I am waiting for your advice to improve myself wink.gif  but I am already very happy with what I can see... EAA is really greatttttt grin.gif

 

M42: 131 frames, total 33s

Stack_131frames_33s_WithDisplayStretch.jpg

 

M42 again: 72 frames, total 18s. I varied the poses starting from 500ms and finishing with 125ms

Stack_72frames_18s_WithDisplayStretch.jpg

 

M31: 101 frames, total 51s

Stack_101frames_51s_WithDisplayStretch.jpg


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#2 Ubuntu

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Posted 09 December 2018 - 05:10 AM

the flame: 67 frames, total 34s

Stack_67frames_34s_WithDisplayStretch.jpg

 

M27: 59 frames, total 25s

Stack_59frames_25s_WithDisplayStretch.jpg

 


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#3 Ubuntu

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Posted 09 December 2018 - 05:12 AM

Helix: 56 frames, total 28s

Stack_56frames_28s_WithDisplayStretch.jpg

 

NGC 253: 102 frames, total 39s

Stack_102frames_39s_WithDisplayStretch.jpg

 

Pleiades: 36 frames, total 18

Stack_36frames_18s_WithDisplayStretch.jpg


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#4 Ubuntu

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Posted 09 December 2018 - 05:14 AM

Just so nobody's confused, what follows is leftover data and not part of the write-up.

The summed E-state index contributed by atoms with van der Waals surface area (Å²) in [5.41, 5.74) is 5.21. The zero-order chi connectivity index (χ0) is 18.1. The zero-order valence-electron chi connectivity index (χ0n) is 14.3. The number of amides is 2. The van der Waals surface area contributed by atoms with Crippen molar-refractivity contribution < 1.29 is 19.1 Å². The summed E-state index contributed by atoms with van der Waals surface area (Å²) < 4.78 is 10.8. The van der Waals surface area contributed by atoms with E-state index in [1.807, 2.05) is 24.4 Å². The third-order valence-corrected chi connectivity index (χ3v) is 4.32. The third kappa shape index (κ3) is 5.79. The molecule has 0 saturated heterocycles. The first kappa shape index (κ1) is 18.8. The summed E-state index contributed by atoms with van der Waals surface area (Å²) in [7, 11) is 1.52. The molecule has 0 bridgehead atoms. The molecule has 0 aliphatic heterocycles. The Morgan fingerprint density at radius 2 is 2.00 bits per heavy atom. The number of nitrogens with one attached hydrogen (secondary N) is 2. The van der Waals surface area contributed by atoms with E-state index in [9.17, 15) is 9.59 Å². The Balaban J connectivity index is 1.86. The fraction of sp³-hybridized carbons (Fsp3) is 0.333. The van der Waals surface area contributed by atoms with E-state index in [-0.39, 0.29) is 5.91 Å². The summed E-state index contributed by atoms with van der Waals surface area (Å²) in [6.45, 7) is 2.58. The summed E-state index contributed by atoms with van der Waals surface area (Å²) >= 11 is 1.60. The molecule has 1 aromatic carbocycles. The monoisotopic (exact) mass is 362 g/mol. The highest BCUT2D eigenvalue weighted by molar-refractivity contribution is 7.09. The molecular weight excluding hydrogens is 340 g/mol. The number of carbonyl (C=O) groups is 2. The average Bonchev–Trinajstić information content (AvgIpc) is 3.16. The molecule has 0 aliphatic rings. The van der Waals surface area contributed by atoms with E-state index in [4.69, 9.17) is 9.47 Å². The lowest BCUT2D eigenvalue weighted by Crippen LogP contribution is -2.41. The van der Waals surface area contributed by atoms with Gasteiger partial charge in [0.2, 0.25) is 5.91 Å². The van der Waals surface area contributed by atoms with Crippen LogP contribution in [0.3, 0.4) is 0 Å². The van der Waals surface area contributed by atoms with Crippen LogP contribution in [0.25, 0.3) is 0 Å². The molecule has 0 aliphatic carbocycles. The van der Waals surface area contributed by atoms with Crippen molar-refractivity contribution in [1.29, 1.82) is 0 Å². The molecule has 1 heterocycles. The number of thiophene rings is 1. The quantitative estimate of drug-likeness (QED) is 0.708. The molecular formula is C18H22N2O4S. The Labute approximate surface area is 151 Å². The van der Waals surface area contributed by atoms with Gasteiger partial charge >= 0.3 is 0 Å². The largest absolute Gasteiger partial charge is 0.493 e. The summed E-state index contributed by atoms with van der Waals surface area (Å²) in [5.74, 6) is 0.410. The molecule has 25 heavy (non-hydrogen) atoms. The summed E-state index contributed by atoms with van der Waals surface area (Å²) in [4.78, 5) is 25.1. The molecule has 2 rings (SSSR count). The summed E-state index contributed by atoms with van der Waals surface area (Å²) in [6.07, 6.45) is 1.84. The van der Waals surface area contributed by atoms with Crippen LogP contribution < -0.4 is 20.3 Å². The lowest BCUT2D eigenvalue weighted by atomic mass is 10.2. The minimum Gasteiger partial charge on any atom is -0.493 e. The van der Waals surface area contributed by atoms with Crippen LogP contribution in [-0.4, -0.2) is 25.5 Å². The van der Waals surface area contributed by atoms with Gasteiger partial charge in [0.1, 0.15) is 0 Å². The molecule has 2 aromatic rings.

M81: 127 frames, total 27s

Stack_127frames_57s_WithDisplayStretch.jpg

 

M82: 156 frames, total 60s

Stack_111frames_35s_WithDisplayStretch.jpg


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#5 Asbytec

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Posted 09 December 2018 - 05:31 AM

:gotpopcorn:



#6 TOMDEY

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Posted 09 December 2018 - 08:18 AM

That's VERY interesting! I want to take some "casual" pictures with my Dob... maybe this would be a good approach!  Tom



#7 alphatripleplus

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Posted 09 December 2018 - 08:19 AM

Very interesting. Back in 2015, (deceased) member nytecam had a similarly interesting thread , which also illustrated that you could stack and capture DSOs with a non-tracking telescope and a small 1/2inch sensor (SX Lodestar). His sub-exposures were around 100ms to 400ms with a 12inch SCT operating at f/4.


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#8 nic35

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Posted 09 December 2018 - 09:29 AM

U:

 

I think you are there !  just keep playing with Sharpcap and your camera and your skills will improve bit by bit. No pun intended.

 

Let me make a forecast:  An equatorial platform is in your future !

 

Welcome to the money pit.

 

john


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#9 Asbytec